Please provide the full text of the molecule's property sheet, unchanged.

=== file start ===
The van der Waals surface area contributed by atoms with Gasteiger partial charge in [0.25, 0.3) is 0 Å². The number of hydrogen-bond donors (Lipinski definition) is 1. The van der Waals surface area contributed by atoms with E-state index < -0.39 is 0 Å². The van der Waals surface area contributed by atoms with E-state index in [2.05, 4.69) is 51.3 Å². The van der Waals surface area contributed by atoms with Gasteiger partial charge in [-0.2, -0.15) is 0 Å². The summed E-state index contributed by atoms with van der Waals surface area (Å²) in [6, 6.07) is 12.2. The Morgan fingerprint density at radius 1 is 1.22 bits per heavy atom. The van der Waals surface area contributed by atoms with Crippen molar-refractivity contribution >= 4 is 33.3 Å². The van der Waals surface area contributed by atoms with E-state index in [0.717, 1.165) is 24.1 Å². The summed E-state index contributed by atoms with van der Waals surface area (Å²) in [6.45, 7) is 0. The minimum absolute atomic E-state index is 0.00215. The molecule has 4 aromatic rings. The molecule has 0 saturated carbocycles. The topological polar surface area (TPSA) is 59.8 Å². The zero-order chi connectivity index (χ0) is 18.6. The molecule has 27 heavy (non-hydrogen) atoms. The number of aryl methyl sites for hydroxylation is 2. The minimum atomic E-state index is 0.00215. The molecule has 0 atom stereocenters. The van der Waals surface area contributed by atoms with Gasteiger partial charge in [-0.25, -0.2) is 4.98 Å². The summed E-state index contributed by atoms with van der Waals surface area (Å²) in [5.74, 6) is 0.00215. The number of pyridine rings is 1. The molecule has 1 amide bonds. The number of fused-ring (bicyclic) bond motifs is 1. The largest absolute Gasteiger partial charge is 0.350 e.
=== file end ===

The van der Waals surface area contributed by atoms with Gasteiger partial charge in [0.25, 0.3) is 0 Å². The number of hydrogen-bond donors (Lipinski definition) is 1. The van der Waals surface area contributed by atoms with E-state index < -0.39 is 0 Å². The van der Waals surface area contributed by atoms with E-state index in [2.05, 4.69) is 51.3 Å². The van der Waals surface area contributed by atoms with Gasteiger partial charge in [-0.2, -0.15) is 0 Å². The summed E-state index contributed by atoms with van der Waals surface area (Å²) in [6, 6.07) is 12.2. The Morgan fingerprint density at radius 1 is 1.22 bits per heavy atom. The van der Waals surface area contributed by atoms with Crippen molar-refractivity contribution >= 4 is 33.3 Å². The van der Waals surface area contributed by atoms with E-state index in [0.717, 1.165) is 24.1 Å². The summed E-state index contributed by atoms with van der Waals surface area (Å²) in [6.45, 7) is 0. The minimum absolute atomic E-state index is 0.00215. The molecule has 4 aromatic rings. The molecule has 0 saturated carbocycles. The topological polar surface area (TPSA) is 59.8 Å². The zero-order chi connectivity index (χ0) is 18.6. The molecule has 27 heavy (non-hydrogen) atoms. The number of aryl methyl sites for hydroxylation is 2. The minimum atomic E-state index is 0.00215. The molecule has 0 atom stereocenters. The van der Waals surface area contributed by atoms with Gasteiger partial charge in [-0.25, -0.2) is 4.98 Å². The summed E-state index contributed by atoms with van der Waals surface area (Å²) in [5.74, 6) is 0.00215. The number of pyridine rings is 1. The molecule has 1 amide bonds. The number of fused-ring (bicyclic) bond motifs is 1. The largest absolute Gasteiger partial charge is 0.350 e.